8. Food Technologists have these set of skills
Being a food technologist requires a range of skills however there are a few which are more essential than others. These skills include:
- Organizer- An essential skills that any product developer needs is the ability to organize there time and project. You need to be flexible sometimes discussing a product to a boss in the morning then jumping into plant trial later. Unless you are organized with your time you’ll never be able to manage it all unless you stay organized.
- Persistence- Sometimes products take a long time to develop and over time enthusiasm can diminish. When product developer believe in their products they keep going. Reminding all teams the merits of the products and encourage people to keep going with it. Sometimes a product can go through hundreds of iterations before it is successful. R&D keeps at it.
- Creative- In order to stay relevant in a potential markets it is important that businesses stay one step ahead of the competition. Creativity is the quality that enables product developers to generate solutions to problems. They need to come up with ideas that haven’t been thought of before.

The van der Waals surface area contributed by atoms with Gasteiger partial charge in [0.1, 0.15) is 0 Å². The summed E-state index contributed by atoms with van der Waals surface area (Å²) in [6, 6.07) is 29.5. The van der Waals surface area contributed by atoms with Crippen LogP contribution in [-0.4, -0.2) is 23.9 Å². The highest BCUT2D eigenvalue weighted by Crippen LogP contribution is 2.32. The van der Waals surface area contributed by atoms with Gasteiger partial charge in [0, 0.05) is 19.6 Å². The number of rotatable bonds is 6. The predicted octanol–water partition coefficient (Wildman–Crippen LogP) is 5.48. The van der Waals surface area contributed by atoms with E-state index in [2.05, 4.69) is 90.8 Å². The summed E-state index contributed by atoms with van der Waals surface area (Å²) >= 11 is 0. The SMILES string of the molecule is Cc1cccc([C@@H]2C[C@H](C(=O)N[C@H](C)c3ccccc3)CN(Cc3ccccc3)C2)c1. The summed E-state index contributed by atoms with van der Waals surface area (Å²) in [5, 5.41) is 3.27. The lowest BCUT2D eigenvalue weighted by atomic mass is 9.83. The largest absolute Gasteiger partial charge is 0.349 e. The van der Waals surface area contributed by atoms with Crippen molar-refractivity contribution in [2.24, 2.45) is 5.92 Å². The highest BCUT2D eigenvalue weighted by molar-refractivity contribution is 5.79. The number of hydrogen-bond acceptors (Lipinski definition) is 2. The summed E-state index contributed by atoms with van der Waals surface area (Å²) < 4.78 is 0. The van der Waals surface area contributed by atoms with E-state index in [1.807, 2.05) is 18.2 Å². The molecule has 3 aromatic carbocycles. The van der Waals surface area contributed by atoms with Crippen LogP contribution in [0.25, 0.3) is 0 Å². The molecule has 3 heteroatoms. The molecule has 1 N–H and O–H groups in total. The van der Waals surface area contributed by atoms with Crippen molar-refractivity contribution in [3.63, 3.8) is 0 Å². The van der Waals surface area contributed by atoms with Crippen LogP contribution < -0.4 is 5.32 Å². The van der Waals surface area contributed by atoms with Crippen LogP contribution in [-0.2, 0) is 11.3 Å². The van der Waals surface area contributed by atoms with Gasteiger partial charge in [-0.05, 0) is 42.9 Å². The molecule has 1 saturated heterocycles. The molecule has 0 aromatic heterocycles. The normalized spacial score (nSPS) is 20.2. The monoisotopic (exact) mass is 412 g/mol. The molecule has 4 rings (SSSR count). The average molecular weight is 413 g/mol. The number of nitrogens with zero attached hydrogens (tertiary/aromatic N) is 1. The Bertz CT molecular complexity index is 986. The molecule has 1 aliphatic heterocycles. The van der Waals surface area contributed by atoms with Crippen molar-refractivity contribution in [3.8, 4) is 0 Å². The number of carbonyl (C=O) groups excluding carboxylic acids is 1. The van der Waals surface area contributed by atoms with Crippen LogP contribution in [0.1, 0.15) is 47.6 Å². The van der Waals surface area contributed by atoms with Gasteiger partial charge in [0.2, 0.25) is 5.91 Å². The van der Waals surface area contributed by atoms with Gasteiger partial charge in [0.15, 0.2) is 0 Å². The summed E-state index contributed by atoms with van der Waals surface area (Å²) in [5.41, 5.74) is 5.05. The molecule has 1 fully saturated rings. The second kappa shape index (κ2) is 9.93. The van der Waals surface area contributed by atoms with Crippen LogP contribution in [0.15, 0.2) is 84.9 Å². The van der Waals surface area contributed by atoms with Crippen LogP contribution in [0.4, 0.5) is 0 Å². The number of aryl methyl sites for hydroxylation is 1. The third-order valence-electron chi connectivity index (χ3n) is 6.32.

Author: Veronica Hislop Veronica is a recent FoodGrad working as Quality Assurance Technician at a snack food company. She graduated with a Chemistry degree at Ryerson University and has a passion for bringing awareness to sustainability in the food industry. When Veronica is taking a break from her food endeavours you will find her at home reading a great novel and playing with her cats.
Students/Grads: Create your FREE profile to ‘get found’ by employers, access skill development & training, advice from industry pros, apply to jobs to start your career and join a niche food & beverage community, the future of the food industry
Employers: Learn how a subscription to FoodGrads can benefit your organization, unlimited job posting, on-boarding program, branding, a small investment for a big future!
College/Universities: Learn how a subscription to FoodGrads can benefit you. Engage your students and bring attention to your programs.